Our small family museum was set up in the ancient oil warehouse building. It is an almost unique example for the perfect preservation of the centuries-old structure dedicated to storing the most precious asset of the farm: olive oil. A real sancta sanctorum, equipped with a double key door like a safe, which was opened only on the occasion of oil withdrawals from the jars.
Its very location at a slightly lower level than the building once used as an oil mill was intended to facilitate the direct inflow of oil from the press, through a cast iron pipe, which still exists, taking advantage of the simple force of gravity. The pipe penetrated the wall of the warehouse and allowed the manual filling of various types of containers and then passed the contents into the large jars. A well with a trapdoor allowed, thanks to the slight inclination of the floor, to collect the oil that may have been accidentally dispersed or for the breakage of a container. Not a single precious drop had to be lost!
As in the time of the ancient Greeks, a part of the jars is buried and only the wide mouth emerges from the soil. This served to keep the temperature of the oil stored constant, even in the summer months. Since it was impossible to move the underground jars, the periodic cleaning of them was entrusted to children who could easily enter it.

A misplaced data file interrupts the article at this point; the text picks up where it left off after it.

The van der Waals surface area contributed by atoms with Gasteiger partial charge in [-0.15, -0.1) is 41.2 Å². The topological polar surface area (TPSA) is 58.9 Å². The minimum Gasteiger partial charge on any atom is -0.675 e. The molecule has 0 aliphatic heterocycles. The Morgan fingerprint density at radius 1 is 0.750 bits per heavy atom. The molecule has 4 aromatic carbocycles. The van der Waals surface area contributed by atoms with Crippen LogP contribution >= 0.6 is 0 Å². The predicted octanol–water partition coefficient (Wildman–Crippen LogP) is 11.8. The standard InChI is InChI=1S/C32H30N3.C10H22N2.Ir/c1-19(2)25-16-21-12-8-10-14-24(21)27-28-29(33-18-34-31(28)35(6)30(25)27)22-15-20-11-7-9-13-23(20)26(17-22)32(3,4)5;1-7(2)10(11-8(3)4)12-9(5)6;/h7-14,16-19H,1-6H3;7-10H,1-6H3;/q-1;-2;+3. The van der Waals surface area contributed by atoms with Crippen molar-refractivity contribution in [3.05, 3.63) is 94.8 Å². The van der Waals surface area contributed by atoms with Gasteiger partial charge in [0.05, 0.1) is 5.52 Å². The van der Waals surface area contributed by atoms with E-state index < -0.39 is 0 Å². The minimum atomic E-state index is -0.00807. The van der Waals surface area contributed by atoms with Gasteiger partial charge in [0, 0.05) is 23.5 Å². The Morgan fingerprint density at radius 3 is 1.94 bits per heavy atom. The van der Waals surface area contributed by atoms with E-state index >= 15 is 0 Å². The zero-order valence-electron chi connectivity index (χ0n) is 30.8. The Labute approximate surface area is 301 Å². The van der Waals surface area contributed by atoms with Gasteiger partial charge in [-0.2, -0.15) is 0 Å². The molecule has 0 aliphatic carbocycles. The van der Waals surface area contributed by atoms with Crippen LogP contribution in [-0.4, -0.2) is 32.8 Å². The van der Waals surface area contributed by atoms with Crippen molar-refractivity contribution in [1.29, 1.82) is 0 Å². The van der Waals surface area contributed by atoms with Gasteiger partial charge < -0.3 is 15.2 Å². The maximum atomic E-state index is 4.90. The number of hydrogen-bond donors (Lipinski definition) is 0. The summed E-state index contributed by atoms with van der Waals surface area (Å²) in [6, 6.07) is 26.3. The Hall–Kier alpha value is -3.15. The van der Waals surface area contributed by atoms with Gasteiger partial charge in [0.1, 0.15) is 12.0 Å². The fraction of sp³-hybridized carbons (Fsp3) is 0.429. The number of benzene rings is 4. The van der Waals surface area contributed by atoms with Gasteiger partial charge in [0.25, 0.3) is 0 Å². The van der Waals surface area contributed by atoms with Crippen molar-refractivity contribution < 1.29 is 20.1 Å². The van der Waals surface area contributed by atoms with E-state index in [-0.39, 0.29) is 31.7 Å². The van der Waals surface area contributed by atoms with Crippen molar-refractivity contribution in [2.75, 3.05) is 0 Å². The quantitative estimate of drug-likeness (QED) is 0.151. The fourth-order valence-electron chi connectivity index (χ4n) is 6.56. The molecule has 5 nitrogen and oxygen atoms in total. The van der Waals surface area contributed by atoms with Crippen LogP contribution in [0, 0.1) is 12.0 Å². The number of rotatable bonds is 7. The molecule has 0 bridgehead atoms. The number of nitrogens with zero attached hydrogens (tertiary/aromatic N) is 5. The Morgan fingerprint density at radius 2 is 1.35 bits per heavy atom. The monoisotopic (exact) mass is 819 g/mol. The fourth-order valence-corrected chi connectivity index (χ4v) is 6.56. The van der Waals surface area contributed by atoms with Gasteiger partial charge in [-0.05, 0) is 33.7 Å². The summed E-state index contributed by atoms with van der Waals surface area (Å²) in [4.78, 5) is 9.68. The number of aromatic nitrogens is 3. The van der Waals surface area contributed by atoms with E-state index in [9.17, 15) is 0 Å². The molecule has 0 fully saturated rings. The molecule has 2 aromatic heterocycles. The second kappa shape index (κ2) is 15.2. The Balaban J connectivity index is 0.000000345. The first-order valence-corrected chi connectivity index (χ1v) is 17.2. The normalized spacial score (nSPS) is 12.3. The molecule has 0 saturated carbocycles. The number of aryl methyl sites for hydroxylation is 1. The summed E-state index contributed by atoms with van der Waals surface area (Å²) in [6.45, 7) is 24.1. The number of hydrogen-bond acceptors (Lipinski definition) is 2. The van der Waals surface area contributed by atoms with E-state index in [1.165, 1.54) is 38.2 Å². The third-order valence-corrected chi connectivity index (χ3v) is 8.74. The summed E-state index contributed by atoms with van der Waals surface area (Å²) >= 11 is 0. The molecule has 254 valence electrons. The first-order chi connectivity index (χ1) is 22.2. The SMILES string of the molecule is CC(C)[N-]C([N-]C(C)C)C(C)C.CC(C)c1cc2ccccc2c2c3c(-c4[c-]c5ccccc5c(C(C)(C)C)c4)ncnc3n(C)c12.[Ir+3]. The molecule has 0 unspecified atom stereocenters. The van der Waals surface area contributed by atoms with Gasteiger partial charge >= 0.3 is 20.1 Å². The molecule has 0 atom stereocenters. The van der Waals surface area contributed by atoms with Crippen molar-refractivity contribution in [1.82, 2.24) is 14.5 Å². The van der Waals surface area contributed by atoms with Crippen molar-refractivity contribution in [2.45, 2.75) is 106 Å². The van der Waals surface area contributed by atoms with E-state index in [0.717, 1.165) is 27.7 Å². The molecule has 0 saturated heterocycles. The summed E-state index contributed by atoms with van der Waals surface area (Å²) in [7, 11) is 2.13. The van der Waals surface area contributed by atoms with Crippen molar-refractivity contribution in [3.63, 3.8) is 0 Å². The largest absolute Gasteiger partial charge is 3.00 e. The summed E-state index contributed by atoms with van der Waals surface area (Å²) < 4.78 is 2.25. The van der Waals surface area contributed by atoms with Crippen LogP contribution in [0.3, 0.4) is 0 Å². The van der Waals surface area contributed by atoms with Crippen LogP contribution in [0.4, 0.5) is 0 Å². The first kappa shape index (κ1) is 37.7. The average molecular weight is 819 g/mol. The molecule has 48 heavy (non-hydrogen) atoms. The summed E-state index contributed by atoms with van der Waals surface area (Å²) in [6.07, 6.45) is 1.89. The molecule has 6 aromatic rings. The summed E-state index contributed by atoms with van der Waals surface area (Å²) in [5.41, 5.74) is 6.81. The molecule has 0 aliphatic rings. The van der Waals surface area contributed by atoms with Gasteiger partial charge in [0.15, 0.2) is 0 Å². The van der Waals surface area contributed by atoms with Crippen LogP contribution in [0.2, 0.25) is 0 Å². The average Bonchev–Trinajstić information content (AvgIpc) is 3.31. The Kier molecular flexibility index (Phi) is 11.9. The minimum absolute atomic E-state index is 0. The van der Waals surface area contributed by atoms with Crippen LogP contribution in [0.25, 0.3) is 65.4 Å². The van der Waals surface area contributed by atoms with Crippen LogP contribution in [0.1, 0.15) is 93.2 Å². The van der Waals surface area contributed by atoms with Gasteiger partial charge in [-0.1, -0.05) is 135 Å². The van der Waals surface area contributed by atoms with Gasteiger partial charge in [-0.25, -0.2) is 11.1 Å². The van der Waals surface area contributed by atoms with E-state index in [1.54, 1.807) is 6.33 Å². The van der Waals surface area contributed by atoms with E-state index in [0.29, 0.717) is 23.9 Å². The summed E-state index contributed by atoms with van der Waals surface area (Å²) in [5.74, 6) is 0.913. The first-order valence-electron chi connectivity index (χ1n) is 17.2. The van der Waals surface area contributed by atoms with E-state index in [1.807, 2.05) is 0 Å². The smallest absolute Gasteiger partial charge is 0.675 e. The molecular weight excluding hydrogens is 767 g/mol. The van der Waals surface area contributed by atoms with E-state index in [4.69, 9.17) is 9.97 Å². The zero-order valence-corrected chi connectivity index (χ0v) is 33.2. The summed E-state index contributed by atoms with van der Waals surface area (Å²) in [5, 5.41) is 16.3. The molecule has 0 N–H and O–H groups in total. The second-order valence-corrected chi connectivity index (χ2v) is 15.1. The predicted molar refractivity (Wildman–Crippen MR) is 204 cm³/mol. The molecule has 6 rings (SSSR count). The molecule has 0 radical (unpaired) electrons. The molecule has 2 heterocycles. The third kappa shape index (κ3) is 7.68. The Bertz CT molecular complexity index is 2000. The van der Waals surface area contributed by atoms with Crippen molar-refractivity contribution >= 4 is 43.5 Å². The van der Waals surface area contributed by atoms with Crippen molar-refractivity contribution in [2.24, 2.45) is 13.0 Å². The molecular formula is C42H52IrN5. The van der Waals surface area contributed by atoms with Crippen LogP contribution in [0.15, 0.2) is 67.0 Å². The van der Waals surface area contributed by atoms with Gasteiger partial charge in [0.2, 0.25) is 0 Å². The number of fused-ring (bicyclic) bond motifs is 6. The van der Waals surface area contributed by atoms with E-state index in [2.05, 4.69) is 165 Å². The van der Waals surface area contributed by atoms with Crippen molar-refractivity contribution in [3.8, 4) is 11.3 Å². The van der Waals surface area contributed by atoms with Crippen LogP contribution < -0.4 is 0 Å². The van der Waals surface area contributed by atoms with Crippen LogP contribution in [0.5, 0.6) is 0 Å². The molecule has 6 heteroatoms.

The largest jars have a capacity of about 350/400 liters, the others between 250 and 300 liters. It was calculated that the warehouse could contain ca. 300 quintals of oil (lt. 33,000).
In addition to this formidable collection of ancient jars, the warehouse has always hosted also the ancient weighing machine on which for hundreds of years all the oil in and out of the warehouse has been weighed.
Along the walls we collected all the tools present on the farm concerning in various ways the production of oil: metal containers of various sizes, hand pumps, agricultural tools for the cultivation and pruning of olive trees and even a series of carved olive wood sticks that served illiterate workers to indicate the amounts of oil produced daily. In addition to them, we have collected here other traditional tools of common use: madies to knead flour, presses to make macaroni or squeeze lemons, small scales, donkey saddles, baking tools, fragments of frame for weaving, one of the first "machines" sowing animal traction (c. 1928), glazed terracotta pots for storing pickled olives.
In conclusion, our family museum wants to visibly witness centuries of peasant civilization, presenting a synthesis of the various forms of activity that took place on our farm, illustrating traditional production techniques that remained unchanged for centuries until the arrival of modern resources powered no longer by the strength of man or working beasts, but by combustion engines and electricity.
A tribute to the centuries-old effort of generations of workers and a useful lesson for today's world.